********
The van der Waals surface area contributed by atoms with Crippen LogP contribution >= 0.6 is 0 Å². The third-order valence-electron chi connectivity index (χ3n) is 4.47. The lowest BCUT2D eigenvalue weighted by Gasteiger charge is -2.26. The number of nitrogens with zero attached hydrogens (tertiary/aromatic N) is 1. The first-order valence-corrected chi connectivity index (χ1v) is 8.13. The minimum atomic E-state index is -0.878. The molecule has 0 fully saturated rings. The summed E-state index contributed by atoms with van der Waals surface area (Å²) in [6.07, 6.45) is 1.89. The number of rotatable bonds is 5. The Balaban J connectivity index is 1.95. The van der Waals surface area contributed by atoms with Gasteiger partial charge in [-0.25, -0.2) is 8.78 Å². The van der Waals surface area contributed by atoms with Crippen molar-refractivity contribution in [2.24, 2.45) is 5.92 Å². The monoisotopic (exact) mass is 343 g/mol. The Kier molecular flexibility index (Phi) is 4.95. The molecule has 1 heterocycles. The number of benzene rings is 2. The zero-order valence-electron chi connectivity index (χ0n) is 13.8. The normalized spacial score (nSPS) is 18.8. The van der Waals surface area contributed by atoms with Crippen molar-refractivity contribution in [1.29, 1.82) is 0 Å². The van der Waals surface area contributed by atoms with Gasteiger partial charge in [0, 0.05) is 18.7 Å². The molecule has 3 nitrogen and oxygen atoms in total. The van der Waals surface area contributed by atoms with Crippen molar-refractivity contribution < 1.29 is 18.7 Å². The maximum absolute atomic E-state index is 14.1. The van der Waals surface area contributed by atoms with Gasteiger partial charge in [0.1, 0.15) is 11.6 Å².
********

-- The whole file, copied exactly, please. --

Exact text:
The van der Waals surface area contributed by atoms with Crippen LogP contribution >= 0.6 is 0 Å². The third-order valence-electron chi connectivity index (χ3n) is 4.47. The lowest BCUT2D eigenvalue weighted by Gasteiger charge is -2.26. The number of nitrogens with zero attached hydrogens (tertiary/aromatic N) is 1. The first-order valence-corrected chi connectivity index (χ1v) is 8.13. The minimum atomic E-state index is -0.878. The molecule has 0 fully saturated rings. The summed E-state index contributed by atoms with van der Waals surface area (Å²) in [6.07, 6.45) is 1.89. The number of rotatable bonds is 5. The Balaban J connectivity index is 1.95. The van der Waals surface area contributed by atoms with Gasteiger partial charge in [-0.25, -0.2) is 8.78 Å². The van der Waals surface area contributed by atoms with Crippen molar-refractivity contribution in [2.24, 2.45) is 5.92 Å². The monoisotopic (exact) mass is 343 g/mol. The Kier molecular flexibility index (Phi) is 4.95. The molecule has 1 heterocycles. The number of benzene rings is 2. The zero-order valence-electron chi connectivity index (χ0n) is 13.8. The normalized spacial score (nSPS) is 18.8. The van der Waals surface area contributed by atoms with Crippen molar-refractivity contribution in [1.29, 1.82) is 0 Å². The van der Waals surface area contributed by atoms with Gasteiger partial charge in [0, 0.05) is 18.7 Å². The molecule has 3 nitrogen and oxygen atoms in total. The van der Waals surface area contributed by atoms with Crippen molar-refractivity contribution < 1.29 is 18.7 Å². The maximum absolute atomic E-state index is 14.1. The van der Waals surface area contributed by atoms with Gasteiger partial charge in [0.1, 0.15) is 11.6 Å².